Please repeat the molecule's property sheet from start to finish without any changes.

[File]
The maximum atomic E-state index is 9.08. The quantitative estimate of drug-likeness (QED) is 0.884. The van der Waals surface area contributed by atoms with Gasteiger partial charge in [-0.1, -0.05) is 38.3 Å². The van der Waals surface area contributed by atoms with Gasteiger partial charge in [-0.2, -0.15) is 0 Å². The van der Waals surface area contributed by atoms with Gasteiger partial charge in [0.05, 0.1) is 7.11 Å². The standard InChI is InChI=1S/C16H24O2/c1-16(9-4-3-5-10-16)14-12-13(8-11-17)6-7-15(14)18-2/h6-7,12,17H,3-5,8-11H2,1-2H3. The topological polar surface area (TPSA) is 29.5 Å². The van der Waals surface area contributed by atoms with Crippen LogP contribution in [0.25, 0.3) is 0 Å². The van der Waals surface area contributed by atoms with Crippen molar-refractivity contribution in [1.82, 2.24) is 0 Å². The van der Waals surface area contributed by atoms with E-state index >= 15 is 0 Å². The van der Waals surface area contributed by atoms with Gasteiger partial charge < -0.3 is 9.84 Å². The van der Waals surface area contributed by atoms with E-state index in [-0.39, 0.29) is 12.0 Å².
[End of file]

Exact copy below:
The maximum atomic E-state index is 9.08. The quantitative estimate of drug-likeness (QED) is 0.884. The van der Waals surface area contributed by atoms with Gasteiger partial charge in [-0.1, -0.05) is 38.3 Å². The van der Waals surface area contributed by atoms with Gasteiger partial charge in [-0.2, -0.15) is 0 Å². The van der Waals surface area contributed by atoms with Gasteiger partial charge in [0.05, 0.1) is 7.11 Å². The standard InChI is InChI=1S/C16H24O2/c1-16(9-4-3-5-10-16)14-12-13(8-11-17)6-7-15(14)18-2/h6-7,12,17H,3-5,8-11H2,1-2H3. The topological polar surface area (TPSA) is 29.5 Å². The van der Waals surface area contributed by atoms with Crippen LogP contribution in [0.25, 0.3) is 0 Å². The van der Waals surface area contributed by atoms with Crippen molar-refractivity contribution in [1.82, 2.24) is 0 Å². The van der Waals surface area contributed by atoms with E-state index >= 15 is 0 Å². The van der Waals surface area contributed by atoms with Gasteiger partial charge < -0.3 is 9.84 Å². The van der Waals surface area contributed by atoms with E-state index in [-0.39, 0.29) is 12.0 Å².